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What To Do in Kuala Lumpur for 48 Hours [Must-See Attractions]

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James Larounis
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James Larounis

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James (Jamie) started The Forward Cabin blog to educate readers about points, miles, and loyalty programs. He’s spoken at Princeton University and The New York Times Travel Show and has been quoted in...
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Kuala Lumpur, Malaysia, is a jam-packed city known for luxury hotels at rock-bottom prices. It is Malaysia’s capital, only about a 45-minute flight north of Singapore. Not only is it a foodie’s paradise, but it also has plenty of things to see and do.

If you’ve only got 48 hours to spare in this busy city, there are a few things to put on your bucket list.

Where To Stay

For this trip, I stayed at the Grand Hyatt Kuala Lumpur, which is in Kuala Lumpur City Center (KLCC). This was an absolutely beautiful hotel with absolutely incredible service, rivaling any other Hyatt hotel I’ve ever stayed at. This hotel treated me incredibly well as a World of Hyatt Globalist, and I was given an enormous suite to enjoy for the 2 days I was there.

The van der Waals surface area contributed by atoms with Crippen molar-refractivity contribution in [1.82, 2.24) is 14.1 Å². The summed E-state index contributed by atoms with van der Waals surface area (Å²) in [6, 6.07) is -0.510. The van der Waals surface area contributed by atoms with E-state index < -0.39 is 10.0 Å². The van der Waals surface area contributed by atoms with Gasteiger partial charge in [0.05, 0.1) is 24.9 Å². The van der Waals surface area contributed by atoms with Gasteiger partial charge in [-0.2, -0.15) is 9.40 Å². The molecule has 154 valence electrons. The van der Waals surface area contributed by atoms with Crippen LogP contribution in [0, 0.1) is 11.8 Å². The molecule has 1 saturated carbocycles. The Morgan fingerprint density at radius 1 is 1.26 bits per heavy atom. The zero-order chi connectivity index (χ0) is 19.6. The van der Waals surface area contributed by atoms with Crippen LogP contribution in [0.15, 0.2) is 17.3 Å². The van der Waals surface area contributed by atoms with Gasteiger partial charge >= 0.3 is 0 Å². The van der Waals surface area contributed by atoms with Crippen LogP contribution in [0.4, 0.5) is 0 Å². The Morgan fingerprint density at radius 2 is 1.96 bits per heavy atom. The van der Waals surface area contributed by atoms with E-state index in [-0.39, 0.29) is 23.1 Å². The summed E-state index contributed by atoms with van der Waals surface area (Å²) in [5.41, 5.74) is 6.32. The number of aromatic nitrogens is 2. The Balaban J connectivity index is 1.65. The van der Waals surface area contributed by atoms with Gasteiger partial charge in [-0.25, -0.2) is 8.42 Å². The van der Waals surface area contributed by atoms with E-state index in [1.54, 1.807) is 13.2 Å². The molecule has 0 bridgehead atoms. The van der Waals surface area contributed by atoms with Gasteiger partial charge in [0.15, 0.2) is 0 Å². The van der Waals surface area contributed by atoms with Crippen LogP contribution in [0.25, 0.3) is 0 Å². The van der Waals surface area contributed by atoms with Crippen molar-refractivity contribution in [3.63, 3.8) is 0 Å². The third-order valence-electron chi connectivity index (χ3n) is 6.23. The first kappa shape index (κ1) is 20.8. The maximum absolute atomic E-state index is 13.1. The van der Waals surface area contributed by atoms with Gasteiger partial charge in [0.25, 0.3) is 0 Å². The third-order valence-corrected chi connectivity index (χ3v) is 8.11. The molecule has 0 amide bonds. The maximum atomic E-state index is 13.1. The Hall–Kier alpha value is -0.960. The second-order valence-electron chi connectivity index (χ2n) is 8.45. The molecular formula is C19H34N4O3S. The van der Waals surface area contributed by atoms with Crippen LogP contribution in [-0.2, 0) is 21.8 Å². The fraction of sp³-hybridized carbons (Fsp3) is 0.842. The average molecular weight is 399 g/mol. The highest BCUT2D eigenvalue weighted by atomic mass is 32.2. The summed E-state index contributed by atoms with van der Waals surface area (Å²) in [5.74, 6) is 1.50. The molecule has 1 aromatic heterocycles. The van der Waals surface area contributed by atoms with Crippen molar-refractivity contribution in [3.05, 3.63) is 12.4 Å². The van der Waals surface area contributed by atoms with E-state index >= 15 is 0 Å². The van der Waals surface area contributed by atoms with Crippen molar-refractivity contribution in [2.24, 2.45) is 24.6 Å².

Grand Hyatt Kuala Lumpur Suite
An enormous upgrade at the Grand Hyatt Kuala Lumpur

The Grand Club at this property was one of the best clubs I’d seen in a hotel. It offered a full dinner service each night. The staff could serve us any drink we liked and was very helpful in clearing plates, providing directions, or assisting with reservations.

Hot Tip:

Where To Eat

The Central Market was a good area to start if you’re looking to grab a bite to eat. Not only are there local vendors where you can pick up clothes, souvenirs, or handmade items, but there’s also a variety of food stalls, too. From there, it’s easy to head into Chinatown.

If you’re near Bukit Bintang (like the Times Square of Kuala Lumpur), head to Jalan Alor, a culinary haven. It’s a street lined with tons of stalls where you can pick and choose what you’d like to eat.

Get a satay — meat on a skewer with a hearty peanut sauce — as it is one of the local delicacies.

Hop-On, Hop-Off Bus Tour

When I travel, I don’t usually use hop-on, hop-off bus tours because I think they’re very touristy. However, Kuala Lumpur is a very large city, and public transit can be difficult to navigate. Unlike many major cities worldwide, it’s also not that walkable, either, so a hop-on, hop-off bus tour actually makes a lot of sense.

Departing from the Bukit Bintang area, you can choose from 2 routes: the city route or the garden route. Each takes about 2 or so hours to fully complete (without getting off), though Kuala Lumpur is known for bad traffic, so you may want to add additional time to this estimate. One route takes you more within the inner city, whereas the other route takes you closer to the outskirts of the city. You can take both routes and even get on a night bus to view the city after the sun goes down.